Sen. Lisa Murkowski of Alaska is one of just a handful of pro-abortion Republicans in the Senate, but she has become the most outspoken of the group saying she will fight to ensure Planned Parenthood continues getting taxpayer funding.
“I think there are some that feel very strongly and will continue the effort to defund. I think that is a fight that is not yet resolved,” she told the Anchorage Daily News.
“More fundamentally, without the care Planned Parenthood provides — without access to Pap smears, pelvic exams and breast exams — women will die,” she said in a statement with pro-abortion Deocratic Alaska Sen. Mark Begich.
Murkowski and every other Republican senator voted for a House-approved long-term budget bill (the continuing resolution that contained the Pence Amendment de-funding Planned Parenthood), but she told the newspaper the vote on the bill, which the Senate rejected, was merely a test to determine how many lawmakers supported the rest of the bill and did not reflect whether pro-abortion Republicans or some Democrats would support Planned Parenthood de-funding.
Previously, Murkowski talked about legitimate health services Planned Parenthood provides in defending its funding, ignoring its own report showing it now does more than 25 percent of the 1.2 million abortions that are done annually in the United States.
“From 2002-2008, Planned Parenthood received $342 million in federal taxpayer money through Title X funding alone. With these funds, Planned Parenthood has provided women throughout the U.S. with important family planning and contraceptive services as well as screening for breast and cervical cancers for low-income women,” she said earlier this month.
Two other pro-abortion Republicans — Maine Sen. Olympia Snowe and Susan Collins — have joined Murkowski in saying they will vote for federal funding for the abortion business. A third, Sen. Scott Brown of Massachusetts, confused groups on both sides of the abortion debate last week with a statement saying he supported funding family planning efforts but not determining where he stands on funding Planned Parenthood itself or other abortion businesses.
A fourth Senate Republican, Sen. Mark Kirk of Illinois, is pro-abortion and has supported Planned Parenthood in the past, and the abortion agency endorsed his 2010 campaign for the Senate.
Meanwhile, a group of Senate Democrats considered the most likely to support de-funding Planned Parenthood have said very little on the subject, according to a report in The Hill, a congressional newspaper.
The three Democrats who call themselves pro-life — Joe Manchin of West Virginia, Bob Casey of Pennsylvania, and Ben Nelson of Nebraska — have said very little. Manchin declined to comment to The Hill, Nelson’s office would not speculate on whether there would be a vote on de-funding, and Casey has repeatedly voted to support Planned Parenthood funding in the context of funding family planning efforts.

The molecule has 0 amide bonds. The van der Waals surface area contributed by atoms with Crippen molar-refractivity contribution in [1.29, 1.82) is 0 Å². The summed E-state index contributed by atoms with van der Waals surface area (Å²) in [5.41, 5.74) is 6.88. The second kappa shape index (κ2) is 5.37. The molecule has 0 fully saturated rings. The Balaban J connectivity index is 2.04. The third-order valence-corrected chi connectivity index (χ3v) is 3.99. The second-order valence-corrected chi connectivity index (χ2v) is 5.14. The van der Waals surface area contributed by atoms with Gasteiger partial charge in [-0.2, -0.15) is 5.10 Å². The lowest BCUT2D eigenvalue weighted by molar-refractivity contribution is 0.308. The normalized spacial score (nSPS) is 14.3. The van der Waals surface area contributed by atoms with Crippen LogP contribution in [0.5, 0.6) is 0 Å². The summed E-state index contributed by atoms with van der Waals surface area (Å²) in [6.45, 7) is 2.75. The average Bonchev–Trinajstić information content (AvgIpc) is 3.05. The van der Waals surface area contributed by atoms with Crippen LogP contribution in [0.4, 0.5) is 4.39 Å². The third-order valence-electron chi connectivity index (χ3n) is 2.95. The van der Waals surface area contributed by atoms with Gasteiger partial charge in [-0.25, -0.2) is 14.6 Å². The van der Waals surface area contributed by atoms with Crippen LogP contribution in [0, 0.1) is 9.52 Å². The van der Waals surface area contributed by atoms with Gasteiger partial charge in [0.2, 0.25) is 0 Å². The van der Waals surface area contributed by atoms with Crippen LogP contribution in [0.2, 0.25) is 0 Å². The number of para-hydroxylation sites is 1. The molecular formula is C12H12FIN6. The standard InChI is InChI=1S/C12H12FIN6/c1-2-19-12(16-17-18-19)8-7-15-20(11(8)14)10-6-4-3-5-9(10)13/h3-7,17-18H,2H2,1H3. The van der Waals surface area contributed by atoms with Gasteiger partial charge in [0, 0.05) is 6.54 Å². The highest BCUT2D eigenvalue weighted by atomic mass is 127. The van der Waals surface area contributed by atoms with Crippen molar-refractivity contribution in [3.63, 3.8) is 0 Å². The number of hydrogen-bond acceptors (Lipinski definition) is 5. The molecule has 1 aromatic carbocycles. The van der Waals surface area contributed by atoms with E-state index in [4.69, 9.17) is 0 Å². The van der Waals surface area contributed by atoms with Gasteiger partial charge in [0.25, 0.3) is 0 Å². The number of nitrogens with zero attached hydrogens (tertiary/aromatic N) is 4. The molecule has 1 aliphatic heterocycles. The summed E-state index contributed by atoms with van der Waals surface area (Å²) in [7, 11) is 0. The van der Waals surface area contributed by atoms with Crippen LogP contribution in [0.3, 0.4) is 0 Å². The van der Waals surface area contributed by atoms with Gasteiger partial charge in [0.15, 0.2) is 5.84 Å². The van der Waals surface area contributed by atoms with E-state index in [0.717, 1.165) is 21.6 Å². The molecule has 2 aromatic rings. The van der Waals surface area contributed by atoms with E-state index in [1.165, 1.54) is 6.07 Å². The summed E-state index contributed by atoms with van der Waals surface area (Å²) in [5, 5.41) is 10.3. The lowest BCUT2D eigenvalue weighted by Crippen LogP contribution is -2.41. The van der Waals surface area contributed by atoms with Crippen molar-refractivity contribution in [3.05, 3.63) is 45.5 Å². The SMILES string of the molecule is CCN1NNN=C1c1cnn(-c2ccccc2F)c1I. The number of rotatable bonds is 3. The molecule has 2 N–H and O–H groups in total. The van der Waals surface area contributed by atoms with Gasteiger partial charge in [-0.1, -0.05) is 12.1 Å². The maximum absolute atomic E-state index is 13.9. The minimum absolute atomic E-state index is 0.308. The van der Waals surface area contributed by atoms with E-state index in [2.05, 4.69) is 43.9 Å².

Sens. Jim Webb of Virginia (who is retiring), Jon Tester of Montana (who faces a highly competitive 2012 re-election battle against pro-life Rep. Denny Rehberg), and Kent Conrad of North Dakota all declined to tell The Hill how they would vote.
Recently, Senate Democratic Leader Harry Reid indicated he would reject any House Republican funding bill that yanks Planned Parenthood funding — saying not only no, but “hell no.” President Barack Obama has also said he opposes de-funding Planned Parenthood in the budget bills.
This week, several leading pro-life organizations are calling on Congress to keep pressing forward with efforts to de-fund the $1 billion-dollar Planned Parenthood abortion business, which receives $363 million from federal, state and local government. With statistics showing Planned Parenthood is the biggest abortion business in the nation and that it provides only abortion to almost every pregnant woman who walks in its door, and with videos showing it looking the other way as helpless sexually-trafficked young girls are subjected to abortions after being victimized, pro-life groups say there is little reason to fund the organization.
The buzz on Capitol Hill is that pro-life lawmakers are growing tired of short-term Continuing Resolution bills and are ready to dig in and fight hard for a long-term Continuing Resolution bill that completely defunds Planned Parenthood – which means the next three weeks could determine the direction the debate goes from here.
Leading pro-life groups have also been buttressed by support from more than two dozen fiscally conservative and libertarian groups that normally don’t weigh in on abortion debates but are urging Congress to de-fund Planned Parenthood. They released a letter to members of Congress asking for just that.